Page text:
Working first in the western equatorial Pacific they found that a key factor in the production of turbulence in the ocean, and associated mixing, is what are known as small vertical scale flow features (SVSs), which have a vertical scale in the 10-meter range. Because of their small size, SVSs are difficult to study, but advancing oceanographic tools and computing power make the job more tenable. Computing power will have to expand much further before these small structures could be incorporated in global climate models. But more observations and regional computer model studies should help researchers figure out how to incorporate the impact of SVSs into the models used in climate research and ENSO forecasts.
The Falkor expedition will allow the team to study SVSs in the central Pacific for the first time. “We are seeing that the equatorial region is a special place for the production of these small velocity structures,” says Kelvin, “That’s not to say they’re not important elsewhere, but conditions at the equator are such that they’re much more prevalent.
Two key phenomena create SVSs. The first are called inertia gravity waves, which are generated by the wind and propagate down, often leading to turbulent mixing far from where they initially form. The second relates to instabilities of the major currents. The team’s previous work suggests that both phenomena may be playing significant roles.
The researchers will use two key instruments to gather data about the SVS activity and associated turbulence. The first is a high frequency acoustic Doppler current profiler (ADCP) attached to Falkor’s CTD rosette and lowered down to about 500 meters. The ADCP has enough resolution to measure the flow associated with the SVSs. The second is called a microstructure profiler and measures minute temperature and velocity fluctuations to map the finer scale turbulence.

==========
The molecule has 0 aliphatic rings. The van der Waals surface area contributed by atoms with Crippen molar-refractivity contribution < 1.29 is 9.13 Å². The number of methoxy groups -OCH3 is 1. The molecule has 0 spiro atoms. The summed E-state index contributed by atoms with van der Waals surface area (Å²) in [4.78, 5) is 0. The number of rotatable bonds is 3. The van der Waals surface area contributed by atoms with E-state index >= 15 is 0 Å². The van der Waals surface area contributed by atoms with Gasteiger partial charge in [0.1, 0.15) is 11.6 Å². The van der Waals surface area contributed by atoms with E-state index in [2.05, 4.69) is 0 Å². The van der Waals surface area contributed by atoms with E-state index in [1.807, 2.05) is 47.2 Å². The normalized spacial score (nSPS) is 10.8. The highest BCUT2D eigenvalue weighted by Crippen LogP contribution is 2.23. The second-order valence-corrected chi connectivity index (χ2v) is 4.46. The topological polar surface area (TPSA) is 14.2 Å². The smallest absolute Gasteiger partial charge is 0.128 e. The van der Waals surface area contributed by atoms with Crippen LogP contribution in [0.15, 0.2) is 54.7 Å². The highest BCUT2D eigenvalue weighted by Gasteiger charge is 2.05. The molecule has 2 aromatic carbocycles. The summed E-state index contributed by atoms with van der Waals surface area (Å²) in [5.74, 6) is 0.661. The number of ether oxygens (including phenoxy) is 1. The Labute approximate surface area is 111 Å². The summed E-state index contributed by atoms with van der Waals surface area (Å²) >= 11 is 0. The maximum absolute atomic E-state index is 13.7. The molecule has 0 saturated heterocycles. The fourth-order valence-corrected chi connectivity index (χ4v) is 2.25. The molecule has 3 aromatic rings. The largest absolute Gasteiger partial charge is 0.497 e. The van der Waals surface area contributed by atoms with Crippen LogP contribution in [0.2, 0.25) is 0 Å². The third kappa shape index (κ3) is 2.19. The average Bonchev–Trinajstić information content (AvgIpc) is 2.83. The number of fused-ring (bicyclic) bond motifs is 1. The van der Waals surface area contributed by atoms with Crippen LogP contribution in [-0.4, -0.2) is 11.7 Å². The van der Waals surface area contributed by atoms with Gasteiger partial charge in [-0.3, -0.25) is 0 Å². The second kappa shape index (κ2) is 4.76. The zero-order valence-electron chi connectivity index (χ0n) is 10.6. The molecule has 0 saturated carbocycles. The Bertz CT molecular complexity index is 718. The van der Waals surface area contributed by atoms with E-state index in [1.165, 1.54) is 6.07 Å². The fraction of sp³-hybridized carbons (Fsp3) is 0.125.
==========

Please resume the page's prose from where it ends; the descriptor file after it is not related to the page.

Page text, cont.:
The location of measurements was chosen deliberately to coincide with moored oceanographic data buoys that are used to monitor the state of the ocean and aid in ENSO forecasts. Basic data from these buoys, such as sea surface temperatures and large-scale currents, will give essential context to the data collected on the smaller-scale turbulence.
The expedition will allow the team to assess the level of activity of the SVSs in the central equatorial Pacific, estimate whether they are a significant cause of vertical mixing there, and if so establish their relative importance. Such improvements to understanding of ocean mixing may well lead to a better understanding of ENSO events and improve their prediction.
by Mark Schrope
Data & Publications
The resulting shipboard dataset is being stored at the Rolling Deck to Repository and is now available.
Acoustic Doppler Current Profiler Data, in addition to being available at the above Rolling Deck to Repository link, is also available through the University of Hawaii.
Additionally, CTD, LADCP, WH300 ADCP, Nutrient Data as well as the metadata file describing these datasets are available through the University of Hawaii.
Swath Bathymetry, LADCP (Current Measurement), CTD (Fluorescence, Temperature, Salinity, Oxygen and Pressure), and Navigation data are also available through the Marine Geoscience Data System.
In the News